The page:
The mall has different impacts on Bettman, an expert on consumer decision-making, and Maguire, who studies public participation in environmental decisions. Maguire had vowed not to set foot in Southpoint, but agreed--with the utmost reluctance--to join in this scholarly investigation. She says the political process for approving the mall was flawed and didn't properly reflect public sentiment, is skeptical of the presumed economic benefits, and is convinced that this particular mega-development doesn't meet the standards for good planning.
If the modern mall has a famous antecedent, it was in an urban center rather than suburban surroundings, and its most famous philosopher was Walter Benjamin, a German-born author, translator, and critic, and a subject of Rolleston's scholarship. Benjamin conceived his Paris-based Arcades Project in 1927; he was still working on it when he took his own life in 1940, in flight from the Gestapo. The ideal in city planning articulated by Baron Georges Haussmann, the nineteenth-century street designer of Paris, "consisted of long straight streets opening onto broad perspectives," he wrote. "The temples of the bourgeoisie's spiritual and secular power were to find their apotheosis within the framework of these long streets." Benjamin considered the Paris shopping arcades the most important architectural form of the nineteenth century; his flaneur, or man-about-town, was "the observer of the marketplace," committed to the notion that "the fruits of idleness are more precious than the fruits of labor."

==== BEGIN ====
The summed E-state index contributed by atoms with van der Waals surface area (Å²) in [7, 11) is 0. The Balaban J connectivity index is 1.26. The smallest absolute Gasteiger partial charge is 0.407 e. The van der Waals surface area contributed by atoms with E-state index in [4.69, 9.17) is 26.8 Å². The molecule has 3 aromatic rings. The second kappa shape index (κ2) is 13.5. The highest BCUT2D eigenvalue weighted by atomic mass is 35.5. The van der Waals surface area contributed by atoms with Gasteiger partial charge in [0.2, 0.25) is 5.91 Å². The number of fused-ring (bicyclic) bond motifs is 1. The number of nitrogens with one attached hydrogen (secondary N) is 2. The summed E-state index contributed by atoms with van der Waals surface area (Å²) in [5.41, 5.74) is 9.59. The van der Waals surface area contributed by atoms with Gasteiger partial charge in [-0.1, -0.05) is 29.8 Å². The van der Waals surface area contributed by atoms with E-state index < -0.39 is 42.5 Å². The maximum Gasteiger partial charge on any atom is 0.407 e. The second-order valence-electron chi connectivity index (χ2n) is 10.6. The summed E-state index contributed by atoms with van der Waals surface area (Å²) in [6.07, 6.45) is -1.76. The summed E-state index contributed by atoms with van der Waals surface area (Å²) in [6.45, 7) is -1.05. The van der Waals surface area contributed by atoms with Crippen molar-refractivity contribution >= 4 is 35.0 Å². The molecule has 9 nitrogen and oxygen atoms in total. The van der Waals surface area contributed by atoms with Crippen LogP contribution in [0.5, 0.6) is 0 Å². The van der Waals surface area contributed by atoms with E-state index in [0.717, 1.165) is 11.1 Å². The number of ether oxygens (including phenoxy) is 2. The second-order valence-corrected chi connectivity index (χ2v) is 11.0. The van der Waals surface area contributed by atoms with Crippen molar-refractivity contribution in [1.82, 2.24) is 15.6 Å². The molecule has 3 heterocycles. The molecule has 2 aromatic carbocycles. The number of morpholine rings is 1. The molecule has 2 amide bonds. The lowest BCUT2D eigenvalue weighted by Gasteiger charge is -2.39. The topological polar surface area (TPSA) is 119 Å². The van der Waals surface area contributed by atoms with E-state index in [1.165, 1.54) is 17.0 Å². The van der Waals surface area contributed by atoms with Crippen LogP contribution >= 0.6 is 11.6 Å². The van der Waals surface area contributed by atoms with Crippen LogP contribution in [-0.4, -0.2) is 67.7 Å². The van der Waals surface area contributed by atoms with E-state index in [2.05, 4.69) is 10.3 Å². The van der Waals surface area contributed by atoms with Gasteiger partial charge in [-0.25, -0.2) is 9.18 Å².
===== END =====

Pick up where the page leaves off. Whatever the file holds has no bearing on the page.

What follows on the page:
To Benjamin, shopping in the arcades was more akin to entertainment than to a household imperative: "It takes only a minute, only a step, for the forces of attraction to gather; a minute later, a step further on, and the passerby is standing before a different shop." The "dream houses of the collective," in his view, embraced the shopping arcades along with "winter gardens, panoramas, factories, wax museum, casinos, railroad stations." It's the department store--the ultimate promenade--where the urban dweller's "fantasies were materialized."
Though not exactly reminiscent of the boulevards of Paris, Southpoint's Main Street steeps itself in a view of history. One faÁade displays a blown-up Durham Herald-Sun from July 21, 1969, which was a notable debut day of sorts: "MAN SETS FOOT ON MOON," it reads in big block letters. The timeline of events then leaps to the newspaper's issue of March 9, 2002, debut day for the mall: "THE STREETS ARE ALIVE, Shoppers Rise Early to Discover Southpoint." (That page also preserves a report about more somber streets: "Bloody Day in Mideast Kills More Than 40.")